Ahmed Siddiqui

From Wikispooks
Jump to navigation Jump to search

Person.png Ahmed Siddiqui  Rdf-icon.png
(Illegal detainee)
Ahmed Siddiqui, son of Aafia Siddiqui, in US custody, in 2008.
Born1996
USA
NationalityAmerican]]|Property "Has nationality" (as page type) with input value "American]]|" contains invalid characters or is incomplete and therefore can cause unexpected results during a query or annotation process.[[American|“American”]], Pakistan]]i|Property "Has nationality" (as page type) with input value "Pakistan]]i|" contains invalid characters or is incomplete and therefore can cause unexpected results during a query or annotation process.[[Pakistani|“Pakistani”]]
CitizenshipUSA
Known forheld in secret CIA detention camps
Parents • Aafia Siddiqui
• Amjad Mohammed Khan

Ahmed Siddiqui (b. 1996) is an American of Pakistani descent who was kidnapped with his mother and two younger siblings in March of 2003.[1][2][3][4][5][6][7][8][9][10][11][12][13][14][15]

Life in the US

Ahmed's parents had been students in the United States in the 1990s, where his mother Aafia Siddiqui earned a PhD in biochemistry. While living in the US his parents started a charity. They were later identified as suspected terrorists. Ahmed and his younger sister were born in the US, and lived there until 2002, when his parents returned to Pakistan, and their marriage broke up. Aafia was pregnant when the marriage broke up, and his younger brother was born in Pakistan in late 2002 or early 2003.

Arrival in Pakistan, 2002

After the marraige broke up Aafia made a trip back to the United States, to look for an academic job. In March 2003 Aafia and all three children were living with relatives in Karachi, Pakistan.

Disappearance, March 2003

Aafia and all three children disappeared during a trip to Karachi airport on March 23, 2003. Aafia's relatives went on record with their belief that her ex-husband's denunciations had led to the capture of Aafia and her children by security officials, and that they were being held in secret prisons. Her ex-husband claimed she was at large, living underground, as a ploy to prevent him getting access to his children.

President Asif Ali Zardari request

According to the Arab News Pakistan's President, Asif Ali Zardari, had personally requested Afghanistan's President Hamid Karzai return Dr Aafia's children to their family in Pakistan.[13]

Reappearance and capture, Ghazni Afghanistan, July 2008

In the summer of 2008 Aafia and a teenage boy were reported to have been apprehended by Afghan police.[1] It was later confirmed that the teenage boy was her eldest son Ahmed.

Transfer to the custody of Pakistani security officials

On August 26 2008 The United States State Department confirmed that the youth captured with Aafia Siddiqi on July 17, 2008 was her son, American citizen Ahmed Siddiqi.[16]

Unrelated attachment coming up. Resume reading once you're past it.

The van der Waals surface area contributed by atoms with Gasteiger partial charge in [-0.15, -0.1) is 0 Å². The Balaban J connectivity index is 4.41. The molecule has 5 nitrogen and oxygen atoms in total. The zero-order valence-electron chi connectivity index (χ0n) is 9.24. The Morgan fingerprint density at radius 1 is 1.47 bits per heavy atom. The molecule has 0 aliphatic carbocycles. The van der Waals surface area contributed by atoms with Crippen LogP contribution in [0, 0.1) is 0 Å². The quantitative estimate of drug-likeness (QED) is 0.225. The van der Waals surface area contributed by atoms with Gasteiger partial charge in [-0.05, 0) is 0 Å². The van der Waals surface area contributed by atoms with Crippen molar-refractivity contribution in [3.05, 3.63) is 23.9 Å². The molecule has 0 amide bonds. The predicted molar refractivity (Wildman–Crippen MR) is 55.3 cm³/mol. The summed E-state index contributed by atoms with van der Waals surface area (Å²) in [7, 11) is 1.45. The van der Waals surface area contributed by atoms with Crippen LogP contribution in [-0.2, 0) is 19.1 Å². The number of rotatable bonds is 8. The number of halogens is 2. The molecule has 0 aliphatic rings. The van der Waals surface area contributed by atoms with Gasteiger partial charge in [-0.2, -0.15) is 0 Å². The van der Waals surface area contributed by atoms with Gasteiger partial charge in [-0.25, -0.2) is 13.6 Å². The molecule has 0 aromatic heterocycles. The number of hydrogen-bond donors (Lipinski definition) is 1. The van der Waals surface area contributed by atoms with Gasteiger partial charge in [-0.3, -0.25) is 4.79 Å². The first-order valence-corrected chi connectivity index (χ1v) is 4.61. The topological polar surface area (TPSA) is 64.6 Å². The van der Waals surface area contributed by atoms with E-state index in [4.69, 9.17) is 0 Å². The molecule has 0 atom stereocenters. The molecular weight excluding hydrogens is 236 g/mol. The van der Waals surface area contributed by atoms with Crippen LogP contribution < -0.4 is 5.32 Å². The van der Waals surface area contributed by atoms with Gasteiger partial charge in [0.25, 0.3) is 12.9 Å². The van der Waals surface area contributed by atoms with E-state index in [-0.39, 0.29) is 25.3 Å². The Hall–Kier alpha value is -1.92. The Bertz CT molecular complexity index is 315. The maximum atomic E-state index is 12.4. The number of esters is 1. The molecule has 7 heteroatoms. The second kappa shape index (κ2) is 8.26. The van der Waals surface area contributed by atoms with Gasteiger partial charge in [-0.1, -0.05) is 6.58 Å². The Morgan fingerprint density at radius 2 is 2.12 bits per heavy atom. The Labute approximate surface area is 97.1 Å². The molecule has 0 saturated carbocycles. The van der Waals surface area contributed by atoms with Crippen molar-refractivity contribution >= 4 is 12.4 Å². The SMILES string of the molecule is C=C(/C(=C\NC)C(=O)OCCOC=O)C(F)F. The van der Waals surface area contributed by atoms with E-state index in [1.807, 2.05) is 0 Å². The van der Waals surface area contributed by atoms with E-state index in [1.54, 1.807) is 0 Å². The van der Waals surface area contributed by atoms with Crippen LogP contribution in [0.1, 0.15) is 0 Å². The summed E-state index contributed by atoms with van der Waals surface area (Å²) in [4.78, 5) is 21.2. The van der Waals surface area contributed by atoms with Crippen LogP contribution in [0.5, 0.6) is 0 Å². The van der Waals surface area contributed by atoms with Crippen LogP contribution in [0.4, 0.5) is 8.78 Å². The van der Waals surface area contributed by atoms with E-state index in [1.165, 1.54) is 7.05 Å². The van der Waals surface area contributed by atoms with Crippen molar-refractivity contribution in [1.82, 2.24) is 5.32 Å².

Ahmed was transferred to the custody of Pakistani security officials.[17][18][19][20] Joanne Mariner, Director of Human Rights Watch, criticized Afghanistan officials for transferring Ahmed to Afghanistan's National Directorate of Security — the NDS due to its reputation for using torture as an interrogation tool. Mariner pointed out that under both Afghan law Ahmed was too young to be held criminally responsible.

Return to the custody of his maternal family

Ahmed was returned to the custody of his maternal family, while his mother was taken to New York City to stand trial for attempted murder. The whereabouts of Ahmed's younger siblings remained a mystery. During her interrogations following her 2008 arrest Aafia described visions of her youngest son as an angel, as he had died in custody with her during the period 2003-2008.

When a girl who may have been his younger sister Maryam was returned to the Ahmed's family, tests to confirm her identity were inconclusive.[10] His aunt Fawzia expressed doubt that the girl was her neice Maryam. The Daily Times reported that the girl was only able to speak English and Dari, a dialect of the Persian language, and that when Ahmed was returned he too could only speak English and Dari.

First public statement

In late August 2010, British journalist Yvonne Ridley, who had first reported that Aafia and her children had been held in the Bagram Theater internment facility reported that she had acquired a statement taken from Ahmed in 2008.[2] She reported that the statement was taken from Ahmed by an American official when he was released.

The statement is the first from Ahmed.[2] The statement is the first to appear to confirm Aafia's dream that her youngest child was dead. The statement, as quoted by Ridley, read:

“I do not remember the date but it seems a long time ago i remember we were going to Islamabad in a car when we were stopped by different cars and high roof ones. My mother was screaming and I was screaming as they took me away, I looked around and saw my baby brother on the ground and there was blood. My mother was crying and screaming. Then they put something on my face. I smelt and don’t remember anything.